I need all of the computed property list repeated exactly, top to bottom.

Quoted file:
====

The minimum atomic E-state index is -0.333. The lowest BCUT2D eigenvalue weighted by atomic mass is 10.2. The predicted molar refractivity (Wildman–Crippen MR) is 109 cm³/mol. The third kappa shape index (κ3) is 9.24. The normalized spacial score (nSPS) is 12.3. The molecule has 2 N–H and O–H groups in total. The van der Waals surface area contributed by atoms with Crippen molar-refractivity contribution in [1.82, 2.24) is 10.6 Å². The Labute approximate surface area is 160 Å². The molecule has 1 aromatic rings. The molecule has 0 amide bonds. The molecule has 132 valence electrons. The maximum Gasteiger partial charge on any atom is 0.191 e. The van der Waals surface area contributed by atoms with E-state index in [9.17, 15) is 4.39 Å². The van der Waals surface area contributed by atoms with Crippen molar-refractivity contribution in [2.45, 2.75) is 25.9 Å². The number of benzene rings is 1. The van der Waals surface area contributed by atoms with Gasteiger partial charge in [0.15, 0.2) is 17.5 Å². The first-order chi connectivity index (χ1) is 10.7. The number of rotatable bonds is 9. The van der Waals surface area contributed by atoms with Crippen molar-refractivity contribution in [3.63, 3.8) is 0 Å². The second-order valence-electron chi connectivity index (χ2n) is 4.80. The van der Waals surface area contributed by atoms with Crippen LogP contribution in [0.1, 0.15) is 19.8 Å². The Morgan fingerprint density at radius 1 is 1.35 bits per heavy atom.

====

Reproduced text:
The minimum atomic E-state index is -0.333. The lowest BCUT2D eigenvalue weighted by atomic mass is 10.2. The predicted molar refractivity (Wildman–Crippen MR) is 109 cm³/mol. The third kappa shape index (κ3) is 9.24. The normalized spacial score (nSPS) is 12.3. The molecule has 2 N–H and O–H groups in total. The van der Waals surface area contributed by atoms with Crippen molar-refractivity contribution in [1.82, 2.24) is 10.6 Å². The Labute approximate surface area is 160 Å². The molecule has 1 aromatic rings. The molecule has 0 amide bonds. The molecule has 132 valence electrons. The maximum Gasteiger partial charge on any atom is 0.191 e. The van der Waals surface area contributed by atoms with E-state index in [9.17, 15) is 4.39 Å². The van der Waals surface area contributed by atoms with Crippen molar-refractivity contribution in [2.45, 2.75) is 25.9 Å². The number of benzene rings is 1. The van der Waals surface area contributed by atoms with Gasteiger partial charge in [0.15, 0.2) is 17.5 Å². The first-order chi connectivity index (χ1) is 10.7. The number of rotatable bonds is 9. The van der Waals surface area contributed by atoms with Crippen molar-refractivity contribution in [3.63, 3.8) is 0 Å². The second-order valence-electron chi connectivity index (χ2n) is 4.80. The van der Waals surface area contributed by atoms with Crippen LogP contribution in [0.1, 0.15) is 19.8 Å². The Morgan fingerprint density at radius 1 is 1.35 bits per heavy atom.